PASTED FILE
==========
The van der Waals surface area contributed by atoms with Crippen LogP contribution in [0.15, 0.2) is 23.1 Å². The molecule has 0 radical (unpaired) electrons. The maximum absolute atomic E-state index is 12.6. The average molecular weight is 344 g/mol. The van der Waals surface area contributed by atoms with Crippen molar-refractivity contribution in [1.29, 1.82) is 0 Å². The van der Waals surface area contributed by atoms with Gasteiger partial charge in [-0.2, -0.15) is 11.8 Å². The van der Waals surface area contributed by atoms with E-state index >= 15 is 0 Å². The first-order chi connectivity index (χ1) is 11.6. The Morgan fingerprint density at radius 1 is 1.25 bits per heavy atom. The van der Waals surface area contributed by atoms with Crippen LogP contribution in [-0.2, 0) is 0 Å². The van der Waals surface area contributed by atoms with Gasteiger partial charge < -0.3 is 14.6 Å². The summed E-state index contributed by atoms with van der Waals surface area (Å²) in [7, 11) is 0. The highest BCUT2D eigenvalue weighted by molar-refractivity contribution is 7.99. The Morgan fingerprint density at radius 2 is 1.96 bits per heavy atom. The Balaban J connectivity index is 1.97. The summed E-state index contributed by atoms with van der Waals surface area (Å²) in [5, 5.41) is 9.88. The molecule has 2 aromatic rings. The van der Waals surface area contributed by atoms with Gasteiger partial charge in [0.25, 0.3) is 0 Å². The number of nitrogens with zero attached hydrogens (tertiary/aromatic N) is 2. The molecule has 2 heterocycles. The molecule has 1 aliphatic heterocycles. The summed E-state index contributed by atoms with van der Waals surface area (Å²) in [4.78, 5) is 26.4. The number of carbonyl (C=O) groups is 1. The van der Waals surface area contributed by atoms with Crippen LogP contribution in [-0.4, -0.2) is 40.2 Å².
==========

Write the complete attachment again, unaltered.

The van der Waals surface area contributed by atoms with Crippen LogP contribution in [0.15, 0.2) is 23.1 Å². The molecule has 0 radical (unpaired) electrons. The maximum absolute atomic E-state index is 12.6. The average molecular weight is 344 g/mol. The van der Waals surface area contributed by atoms with Crippen molar-refractivity contribution in [1.29, 1.82) is 0 Å². The van der Waals surface area contributed by atoms with Gasteiger partial charge in [-0.2, -0.15) is 11.8 Å². The van der Waals surface area contributed by atoms with E-state index >= 15 is 0 Å². The first-order chi connectivity index (χ1) is 11.6. The Morgan fingerprint density at radius 1 is 1.25 bits per heavy atom. The van der Waals surface area contributed by atoms with Crippen LogP contribution in [-0.2, 0) is 0 Å². The van der Waals surface area contributed by atoms with Gasteiger partial charge < -0.3 is 14.6 Å². The summed E-state index contributed by atoms with van der Waals surface area (Å²) in [7, 11) is 0. The highest BCUT2D eigenvalue weighted by molar-refractivity contribution is 7.99. The Morgan fingerprint density at radius 2 is 1.96 bits per heavy atom. The Balaban J connectivity index is 1.97. The summed E-state index contributed by atoms with van der Waals surface area (Å²) in [5, 5.41) is 9.88. The molecule has 2 aromatic rings. The van der Waals surface area contributed by atoms with Gasteiger partial charge in [0.25, 0.3) is 0 Å². The number of nitrogens with zero attached hydrogens (tertiary/aromatic N) is 2. The molecule has 2 heterocycles. The molecule has 1 aliphatic heterocycles. The summed E-state index contributed by atoms with van der Waals surface area (Å²) in [4.78, 5) is 26.4. The number of carbonyl (C=O) groups is 1. The van der Waals surface area contributed by atoms with Crippen LogP contribution in [-0.4, -0.2) is 40.2 Å².